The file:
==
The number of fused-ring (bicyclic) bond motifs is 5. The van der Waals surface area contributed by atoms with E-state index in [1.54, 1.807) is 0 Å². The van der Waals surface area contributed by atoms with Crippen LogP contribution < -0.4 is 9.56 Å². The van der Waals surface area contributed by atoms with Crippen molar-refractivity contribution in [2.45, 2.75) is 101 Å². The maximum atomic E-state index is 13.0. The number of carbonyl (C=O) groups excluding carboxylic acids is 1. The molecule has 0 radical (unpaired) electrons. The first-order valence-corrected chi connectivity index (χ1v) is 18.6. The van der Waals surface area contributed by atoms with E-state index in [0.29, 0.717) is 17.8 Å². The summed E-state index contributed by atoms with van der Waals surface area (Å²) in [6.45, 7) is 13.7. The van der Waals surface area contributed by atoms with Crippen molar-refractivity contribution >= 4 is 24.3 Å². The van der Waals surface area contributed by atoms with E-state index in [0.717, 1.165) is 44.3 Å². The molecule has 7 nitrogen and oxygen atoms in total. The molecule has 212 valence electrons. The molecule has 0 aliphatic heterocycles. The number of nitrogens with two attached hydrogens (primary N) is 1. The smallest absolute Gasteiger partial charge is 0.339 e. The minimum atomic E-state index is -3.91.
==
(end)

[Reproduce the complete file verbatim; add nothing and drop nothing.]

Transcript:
The number of fused-ring (bicyclic) bond motifs is 5. The van der Waals surface area contributed by atoms with E-state index in [1.54, 1.807) is 0 Å². The van der Waals surface area contributed by atoms with Crippen LogP contribution < -0.4 is 9.56 Å². The van der Waals surface area contributed by atoms with Crippen molar-refractivity contribution in [2.45, 2.75) is 101 Å². The maximum atomic E-state index is 13.0. The number of carbonyl (C=O) groups excluding carboxylic acids is 1. The molecule has 0 radical (unpaired) electrons. The first-order valence-corrected chi connectivity index (χ1v) is 18.6. The van der Waals surface area contributed by atoms with E-state index in [0.29, 0.717) is 17.8 Å². The summed E-state index contributed by atoms with van der Waals surface area (Å²) in [6.45, 7) is 13.7. The van der Waals surface area contributed by atoms with Crippen molar-refractivity contribution >= 4 is 24.3 Å². The van der Waals surface area contributed by atoms with E-state index in [0.717, 1.165) is 44.3 Å². The molecule has 7 nitrogen and oxygen atoms in total. The molecule has 212 valence electrons. The molecule has 0 aliphatic heterocycles. The number of nitrogens with two attached hydrogens (primary N) is 1. The smallest absolute Gasteiger partial charge is 0.339 e. The minimum atomic E-state index is -3.91.